Namo Mariyani song reaches 70th Anniversary | Page 2 | Sunday Observer

Namo Mariyani song reaches 70th Anniversary

22 December, 2019

Christian songs have become highly popular in Sri Lanka not only in Christian households but also in Buddhist and other religious communities. Performance of Christmas songs at family gatherings, picnics with friends and many occasions display how popular these songs are in Sri Lankan society.

Christian songs were introduced to Sri Lanka by the arrival of the Portuguese, though initially the songs might have been sung in their own language or Latin it is believed. It was Father Jacome Gonsalves (1676-1742 AD) who started Sinhala Christian songs. These songs were spread by word of mouth. Subsequently, Christian Sinhala songs became popular during the British rule. A leading part in this respect was played by Sunil Shantha, Father Moses Perera and Father Marcelline Jayakody. Especially, Father Marcelline Jayakody revolutionized Christian Sinhala songs in accordance with Sri Lankan culture. His songs Reya Tharu Babalanava, Nelum Pipila Pethi Visrila changed the trend of Christian Sinhala songs. In the latter part of the 1940s most of the songs were recorded by Chithra Somapala, Latha Walpola and C.T. Fernando.

Namo Mariyani is a hot favourite, resonating not only the Christmas season but is also heard in every living room throughout the year. This song celebrates its 70th Anniversary this year in recognition of its glorious popularity. The main reason is the gifted high pitched golden voice of Latha who dominated for seven decades with her unbeatable vivacity supported by its attractive lyrics and lovely music.

Latha Walpola, the greatest living legend of playback singing for the Sinhala silver screen, with her golden voice, was born and bred in Mount Lavinia (Galkissa). She began her schooling at St. Anthony’s College, Mount Lavinia and displayed her competence in singing joining the Church choir.

It is unprecedented that famous radio artistes such as Susil Premaratne, Vincent de Alwis, C.A. Fonseka, C.T. Fernando Ervin Fonseka also lived in the neighbourhood of Latha at Pieris Rd, Mount Lavinia. A close association with these artistes encouraged her to become a future songstress later. The composition of Namo Mariyani emerged in this background.

Known by her childhood name as Rita Jenevi Fernando she was introduced to then Radio Ceylon at the age of 12, with her mother’s permission by her family friend C.A. Fonseka a popular radio dramatist at the time. He is the musician who helped artistes such as, Rukmani, Susil, Latha, Freddie and C.D. Fonseka to become popular artists. At the beginning Latha sang songs in C.A. Fonseka’s Sarala Gee program as a member of the Choir ( Samuha Gayana) with his son C.D Fonseka.

In 1947 Latha made her debut in singing “Kandulu Denethe Vehena”. Namo Mariyani which had been recorded in 1949 became an everlasting popular song.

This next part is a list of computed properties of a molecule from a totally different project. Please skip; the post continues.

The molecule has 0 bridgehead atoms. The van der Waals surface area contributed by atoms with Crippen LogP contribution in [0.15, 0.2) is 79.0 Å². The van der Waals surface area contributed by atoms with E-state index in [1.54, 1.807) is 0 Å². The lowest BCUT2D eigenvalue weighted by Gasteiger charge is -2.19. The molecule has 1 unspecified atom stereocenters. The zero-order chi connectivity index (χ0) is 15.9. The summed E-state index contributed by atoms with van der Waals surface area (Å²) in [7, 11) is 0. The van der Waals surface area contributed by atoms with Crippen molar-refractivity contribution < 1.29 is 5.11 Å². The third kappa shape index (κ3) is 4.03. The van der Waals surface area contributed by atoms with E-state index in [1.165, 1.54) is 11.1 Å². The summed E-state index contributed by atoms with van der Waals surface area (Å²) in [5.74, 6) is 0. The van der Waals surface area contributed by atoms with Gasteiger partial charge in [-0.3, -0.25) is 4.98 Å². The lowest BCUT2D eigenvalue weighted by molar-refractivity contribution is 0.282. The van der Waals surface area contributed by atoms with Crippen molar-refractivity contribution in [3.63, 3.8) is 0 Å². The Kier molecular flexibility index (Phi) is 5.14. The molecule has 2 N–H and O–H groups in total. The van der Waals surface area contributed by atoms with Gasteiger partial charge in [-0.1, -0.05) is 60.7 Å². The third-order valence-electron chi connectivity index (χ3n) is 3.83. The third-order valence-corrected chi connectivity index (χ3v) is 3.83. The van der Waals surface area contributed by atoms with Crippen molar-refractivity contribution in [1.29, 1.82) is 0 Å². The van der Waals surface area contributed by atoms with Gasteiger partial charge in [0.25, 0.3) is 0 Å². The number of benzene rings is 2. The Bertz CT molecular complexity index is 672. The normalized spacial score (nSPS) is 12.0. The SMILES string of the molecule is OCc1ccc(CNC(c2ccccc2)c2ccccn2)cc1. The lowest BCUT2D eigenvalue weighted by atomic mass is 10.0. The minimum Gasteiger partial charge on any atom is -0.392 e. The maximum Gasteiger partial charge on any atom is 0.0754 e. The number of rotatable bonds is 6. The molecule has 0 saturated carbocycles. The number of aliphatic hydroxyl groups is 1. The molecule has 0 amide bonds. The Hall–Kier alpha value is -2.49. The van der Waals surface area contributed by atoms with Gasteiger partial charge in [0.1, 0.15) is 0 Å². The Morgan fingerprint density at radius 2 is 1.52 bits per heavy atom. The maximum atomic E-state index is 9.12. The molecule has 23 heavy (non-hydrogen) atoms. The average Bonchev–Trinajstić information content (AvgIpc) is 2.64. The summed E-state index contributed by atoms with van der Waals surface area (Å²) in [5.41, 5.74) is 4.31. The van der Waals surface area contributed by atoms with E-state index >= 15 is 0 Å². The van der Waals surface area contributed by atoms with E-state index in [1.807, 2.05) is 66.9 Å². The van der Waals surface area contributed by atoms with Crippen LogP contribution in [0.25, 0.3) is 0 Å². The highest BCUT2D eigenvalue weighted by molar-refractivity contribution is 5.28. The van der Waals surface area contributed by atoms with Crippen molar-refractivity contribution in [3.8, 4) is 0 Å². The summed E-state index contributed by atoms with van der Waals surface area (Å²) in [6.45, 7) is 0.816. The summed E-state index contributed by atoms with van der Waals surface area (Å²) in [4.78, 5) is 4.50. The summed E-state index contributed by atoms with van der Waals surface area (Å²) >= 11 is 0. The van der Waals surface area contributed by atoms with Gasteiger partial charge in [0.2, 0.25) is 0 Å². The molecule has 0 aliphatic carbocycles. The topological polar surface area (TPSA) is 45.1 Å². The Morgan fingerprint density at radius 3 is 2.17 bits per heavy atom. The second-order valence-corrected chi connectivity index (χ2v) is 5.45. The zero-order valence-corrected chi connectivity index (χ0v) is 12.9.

In 1949 Namo Mariyani recorded in HMV Label records, became highly popular in Sri Lanka. First, Latha sang this song with Ervin Fonseka at Radio Ceylon. Latha recorded the same song for HMV Records exactly 70 years ago.

Drama writer and musician Ervin Fonseka was the elder son of C.A Fonseka, the composer of this lovely song. According to musician Dharshani Chandrasena, (daughter of Maestro R.A. Chandrasen), the melody applied by Ervin Fonseka was based major scale three primary codes, frequently heard in Western music. This melody gives brighter light to Namo Mariyani.

The most significant part of this song was played by excellent lyrics and the talented lyricist. It was written by Kalidasa Kurukulasuriya, a Buddhist and a teacher at Ananda College. It was a special feature during this time that he was the Principal of Sumanarama Vidyalaya, Mount Lavinia and the Chief of Dayaka Sabhawa at Sumanarama Temple, Mount Lavinia.

From the early 1940s Christian songs were composed with the cultural taste of Sinhala poetry especially, with the influence of Father Marcellain Jayakody’s songs. But the composition of Namo Mariyani by Kalidasa Kurukulasuriya seems a depiction of wordings from the carols of Rev. Father Jacome Gonsalves such as ‘Devidu Upanenya Sathuni’.

In early days some skilled singers from neighbouring areas met at specific locations. The perfect example is Maradana and Mount Lavinia. Amazingly, all the artists who contributed to Namo Mariyani were neighbours. Latha lived down Peiris Road, Mount Lavinia, Ervin Fonseka at Siripala Road, and lyricist Kalidasa Kurukulasuriya was at Sumanarama Road, Mount Lavinia.

All these roads were linked through small lanes at that time. and the singers gathered together frequently. Hence, this great production of Namo Mariyani was created as a result of a group of talented individuals from Mount Lavinia.

This lovely song has today reached the zenith of its glory. Its popularity is such that no carols are sung without Namo Mariyani today. The other special feature is that Latha still sings this song at high pitched scale at the age of 86. The reality is that Namo Mariyani is everlasting.

The writer is the retired former Head of Corporate Affairs and Communications - Sri Lanka Export Development Board and Ex-Director of Sri Lanka Trade Centre in the Maldives. He can be reached at [email protected]